Tara’s former lives

© Blakexpeditions

During her stopover in Vietnam, Tara welcomed the visit of one of her former sailors. Jean Prat – aka Janot -  who sailed on board while she was still called Antarctica, then Seamaster. In all, he spent almost 5 years on Jean-Louis Étienne’s and then Sir Peter Blake’s boat. Some memories of Tara‘s past lives:

It was particularly humid that day at Nha Trang port, where Tara was moored for a few days. A motorcycle stopped on the dock in a cloud of dust and Janot dismounted, black curls and a gold ring in his left ear. He was lost, but quickly found his way by following the schooner’s 2 masts. He knew them well, having experienced long ago some wonderful adventures aboard. He began a new life several years ago here in Vietnam, about 4 hours’ drive south of Nha Trang. When Captain Samuel Audrain suggested a visit, he couldn’t resist. He had not seen this boat for 15 years!

The reunion was inevitably sentimental. “The schooner was my home for almost 5 years. Seeing her was an emotional shock for me, but after a few steps on deck, I found all my bearings.” Reminiscent colours, odors, little details, fragments of a now distant routine. Seated at the main dining table, the captivated Taranauts listened to the sailor evoke Tara’s past lives. “In fact, nothing changed on board, I found exactly what I had left so long ago. An amazing feeling, to go back 15 years in a couple of seconds.”

 

Antarctique-1Sea Master’s crew in the Antarctic in 2000, with avec Peter Blake and Ollie Olphert, second mate – © Blakexpeditions

 

He and Samuel first met in Clipperton in 2005. Both participated in the expedition led by Jean-Louis Étienne. They embarked together on Rara Avis, the old rig of Father Jaouen, leaving Brittany and sailing to the Pacific atoll. That’s how Samuel heard about Tara-Seamaster: “Janot had the schooner as a screen-saver on his computer, and during the night shifts he told me about his adventures aboard”.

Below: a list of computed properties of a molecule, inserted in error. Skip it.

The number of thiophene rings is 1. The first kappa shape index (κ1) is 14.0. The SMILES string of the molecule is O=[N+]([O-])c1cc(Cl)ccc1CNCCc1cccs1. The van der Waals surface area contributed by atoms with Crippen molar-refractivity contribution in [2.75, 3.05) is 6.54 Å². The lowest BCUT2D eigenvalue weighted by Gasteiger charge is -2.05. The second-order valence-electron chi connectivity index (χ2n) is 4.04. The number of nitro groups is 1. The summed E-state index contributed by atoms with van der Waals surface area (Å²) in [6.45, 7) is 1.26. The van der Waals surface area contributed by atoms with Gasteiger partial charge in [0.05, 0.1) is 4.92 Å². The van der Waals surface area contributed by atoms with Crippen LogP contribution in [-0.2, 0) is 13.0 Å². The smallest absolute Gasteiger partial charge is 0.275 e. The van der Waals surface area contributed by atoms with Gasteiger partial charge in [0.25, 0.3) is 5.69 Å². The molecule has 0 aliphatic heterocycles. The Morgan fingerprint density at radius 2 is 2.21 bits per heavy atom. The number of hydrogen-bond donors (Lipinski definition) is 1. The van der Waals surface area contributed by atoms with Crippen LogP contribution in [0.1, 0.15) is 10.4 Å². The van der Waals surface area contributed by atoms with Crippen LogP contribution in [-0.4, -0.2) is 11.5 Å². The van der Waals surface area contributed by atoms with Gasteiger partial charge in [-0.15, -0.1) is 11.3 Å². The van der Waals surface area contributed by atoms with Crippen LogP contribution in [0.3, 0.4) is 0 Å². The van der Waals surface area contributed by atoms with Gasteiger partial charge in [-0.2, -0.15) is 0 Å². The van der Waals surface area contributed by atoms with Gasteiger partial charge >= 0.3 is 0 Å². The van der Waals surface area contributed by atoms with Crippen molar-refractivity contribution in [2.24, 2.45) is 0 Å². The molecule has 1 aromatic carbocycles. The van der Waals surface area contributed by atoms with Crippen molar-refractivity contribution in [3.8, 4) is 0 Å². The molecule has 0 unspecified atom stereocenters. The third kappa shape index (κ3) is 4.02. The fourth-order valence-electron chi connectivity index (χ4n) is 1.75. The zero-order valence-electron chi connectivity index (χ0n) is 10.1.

It was in 1999 that Janot first set foot on the schooner. “I first boarded as a volunteer on the Antarctica, which still belonged to Jean-Louis Étienne. He was leaving for a few months “chartering” in the Svalbard Islands. As soon as we returned to Camaret, our home port, we heard that Sir Peter Blake was interested in the schooner. He was very busy with the America’s Cup in New Zealand and sent Ollie Olphert – his future first mate – to size up the boat. It was love at first sight.”

 

Beginning of “Blakexpeditions”

Peter Blake bought Antarctica and, after years of offshore racing, he changed his career with this new boat: adventure. Ollie Olphert invited the old sailors to join the new crew. “I was the only one to accept, so I sailed the boat to Auckland, New Zealand.”
First approached by Cousteau to become his expeditions captain, Peter Blake eventually left the legendary commander’s team. The former offshore racer then founded Blakexpeditions, “to finally do what he dreamed of, without the weight of the Cousteau organization limiting his thirst for adventure”. The result: in September 2000, the boat left New Zealand with a 5-year around-the-world program and a new name: Seamaster.

When Peter Blake was murdered by pirates on January 5, 2001 in Brazil, Janot was not on board. “I was part of the team chosen to bridge the Rio Negro and Orinoco on pirogues. We thought we’d be the most vulnerable, but fate decided otherwise”. Janot remained in Newport, Rhode Island with Ollie, assuring maintenance and watching over Seamaster until she was bought by Etienne Bourgois in 2003, to become Tara.

 

Antarctique zodiacJanot and Alistair Moore, deck officer – © Blakexpeditions

 

When Peter Blake was murdered by pirates on January 5, 2001 in Brazil, Janot was not on board. “I was part of the team chosen to bridge the Rio Negro and Orinoco on pirogues. We thought we’d be the most vulnerable, but fate decided otherwise”. Janot remained in Newport, Rhode Island with Ollie, assuring maintenance and watching over Seamaster until she was bought by Etienne Bourgois in 2003, to become Tara.

Janot built a house in Vietnam, today runs a small guest-house and lives happily with his wife and 2 daughters. He smiles. “I changed my adventure.” Janot has settled down. And if we proposed embarking on Tara? “Where do I sign up?” The adventure never really stops.

 

Agathe Roullin

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